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An amazing time of day

It was a beautiful evening as I unloaded my boat for a paddle on Cheney Pond, one of my favorite little gems to explore in the Adirondacks. The mosquitoes were pestering me as I unloaded the boat, but once I pushed off onto the mirror surface of the lake, I left their annoying hum in favor of the deep, vibrating thrum of the bullfrogs which droned from various places around the shoreline.

A chorus of bullfrogs led me across the pond.

The magic of loons

I stopped and listened to the frogs, but I soon found myself distracted by a trio of adult Common Loons not far from the launch. They were swimming and diving together in search of food. I crept closer with my camera handy, hoping for a shot, and the loons calmly went about their business, ignoring me. I pulled in my paddle and let the light breeze push me past them, snapping a few shots now that my hands were free. Then I sat and watched them as they worked a little farther away from me.

This trio of Common Loons put on a captivating performance.

Suddenly one of them began to yodel a refrain which was quickly taken up by one of the other two birds, and the two called back and forth from one to the other. The sound reverberated through the hills, amplified as if an entire raft of loons was calling, and I felt strangely transfixed. The anthem transported me to some mystical wilderness paradise. I sat still for a long time listening as their calls echoed loudly all around me, and the loons continued moving along their route in the middle of the pond. They paused from their calling, and then abruptly began again. Paused, then began again. I felt as if I was somehow removed from my own body.

As I sat there I began to notice that the one bird didn’t make any calls – or at least it didn’t seem to do so. I figured it was the odd bird out in the trio and that the other two were likely a mated pair. And although I didn’t see a chick with them, I hoped that perhaps it was quietly tucked on the side of the marshy areas of the pond, or perhaps it was still an egg in the nest. Loons have nested late this year in the Adirondacks.

Whether by boat or by foot, I love watching Common Loons.

My musings continued. I saw that the loons were slowly getting farther from me so I quietly paddled a bit closer to listen to their resounding duet at full volume. Had my eyelids the strength, I could have sat there listening to them all night. I was reluctant to move on past this magical performance. But, when the trio slipped into a wide cove, I paddled past them on the far side of the pond, trying not to disturb them. Their tremulous calls punctuated the evening air from time to time throughout the rest of my paddle.

Marshes, birds, and the Boreas River

I began to work around the marshy margins of the pond, hoping to spot an American Bittern out for an evening meal. The high water levels allowed me to probe the reeds and vegetation farther than I usually can, but I came up empty on the bittern-finding endeavor. I did, however, accidentally spook a Great Blue Heron and I watched and listened to a chorus of evening songbirds including Swamp and Song Sparrows, Common Yellowthroats, Blue-headed Vireos, and Chestnut-sided and Magnolia Warblers.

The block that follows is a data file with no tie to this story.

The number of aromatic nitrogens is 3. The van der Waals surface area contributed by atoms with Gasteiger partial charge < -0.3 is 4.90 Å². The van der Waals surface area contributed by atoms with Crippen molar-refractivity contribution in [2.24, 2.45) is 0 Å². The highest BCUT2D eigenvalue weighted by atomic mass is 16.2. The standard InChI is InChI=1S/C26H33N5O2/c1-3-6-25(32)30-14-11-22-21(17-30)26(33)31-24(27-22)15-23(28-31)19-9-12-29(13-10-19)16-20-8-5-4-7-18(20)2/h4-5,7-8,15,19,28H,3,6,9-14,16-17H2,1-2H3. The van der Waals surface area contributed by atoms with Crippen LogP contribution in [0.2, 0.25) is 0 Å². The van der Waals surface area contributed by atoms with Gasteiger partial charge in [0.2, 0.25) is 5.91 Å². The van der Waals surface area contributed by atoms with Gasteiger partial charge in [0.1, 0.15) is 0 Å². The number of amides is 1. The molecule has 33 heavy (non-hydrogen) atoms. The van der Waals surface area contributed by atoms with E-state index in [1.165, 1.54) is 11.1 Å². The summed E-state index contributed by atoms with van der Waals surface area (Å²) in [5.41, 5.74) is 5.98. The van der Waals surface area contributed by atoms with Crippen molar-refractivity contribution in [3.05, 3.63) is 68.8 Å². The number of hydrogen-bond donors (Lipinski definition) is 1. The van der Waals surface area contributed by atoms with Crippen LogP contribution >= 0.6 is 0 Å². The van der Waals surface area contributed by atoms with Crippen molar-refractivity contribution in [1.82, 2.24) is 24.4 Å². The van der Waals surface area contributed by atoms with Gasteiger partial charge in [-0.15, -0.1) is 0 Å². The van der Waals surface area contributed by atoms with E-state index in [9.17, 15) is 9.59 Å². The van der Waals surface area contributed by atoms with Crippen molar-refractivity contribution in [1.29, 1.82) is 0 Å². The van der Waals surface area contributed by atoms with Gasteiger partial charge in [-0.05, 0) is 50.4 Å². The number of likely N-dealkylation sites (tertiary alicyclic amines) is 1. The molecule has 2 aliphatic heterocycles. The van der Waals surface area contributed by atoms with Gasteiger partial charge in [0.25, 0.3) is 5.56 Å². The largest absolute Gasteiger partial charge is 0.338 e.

The edges of the pond hosted lots of Common Yellowthroats.

I looped around past the sandy beach on the far side of the pond which looked inviting for a swim, but I chose to remain in the boat rather than to take the time for a dip. I eventually made my way to the outlet of the pond where it links to the Boreas River. For folks who want to lug their boat (a lightweight boat is best), a short, rutted trail connects the pond to the river, but the beavers on Cheney have been quite busy this year, having erected an impressive bulwark, which makes the way more difficult than it has been in the past, particularly with my big canoe.

The beavers on Cheney have been busy!

So I left the boat and simply explored their handiwork, finding the footing of the overgrown trail to be tricky enough without the canoe – the beaver’s work isn’t exclusive to their massive dam. My reconnaissance confirming that I should not attempt to bring my boat to the river (I really didn’t have enough daylight to justify it anyway), so I gingerly walked back to the boat through the vegetation and over the mud and ruts, finding that my biggest mistake of this venture was that I had aroused the local mosquitoes who instantly set up a blood drive at my expense. They were joined by a contingent of black flies and I was swatting myself free of them as I pushed back off onto the water in favor of less bugs in the middle of the pond.

There is always something to see along the outlet of the pond.

From there I continued to work my way around the edge of the water, looking for wildlife and listening to birds, pausing now and then whenever I’d hear the loons call again. I passed them a short time later – there were only two – and I assumed the third bird had headed back to its own lake. Perhaps it was just feeding on Cheney.

I finally made my way to the take-out with the sunlight beginning to fade and a tail-slapping beaver eager to usher me to shore and off of its pond. I loaded up the boat and once all my gear was back in place, I recalled my desire for a swim at the beach, and so I took a quick dip from the launch, rinsing off the sweat and grime from the warm day before I headed on my way. It was a nice way to top off a beautiful paddle.

A beaver was happy to remind me to leave the pond as daylight waned.

Summer time is paddling time and there are lots of places to explore for outdoor adventures. Plan your getaway today with our lodging and dining pages.





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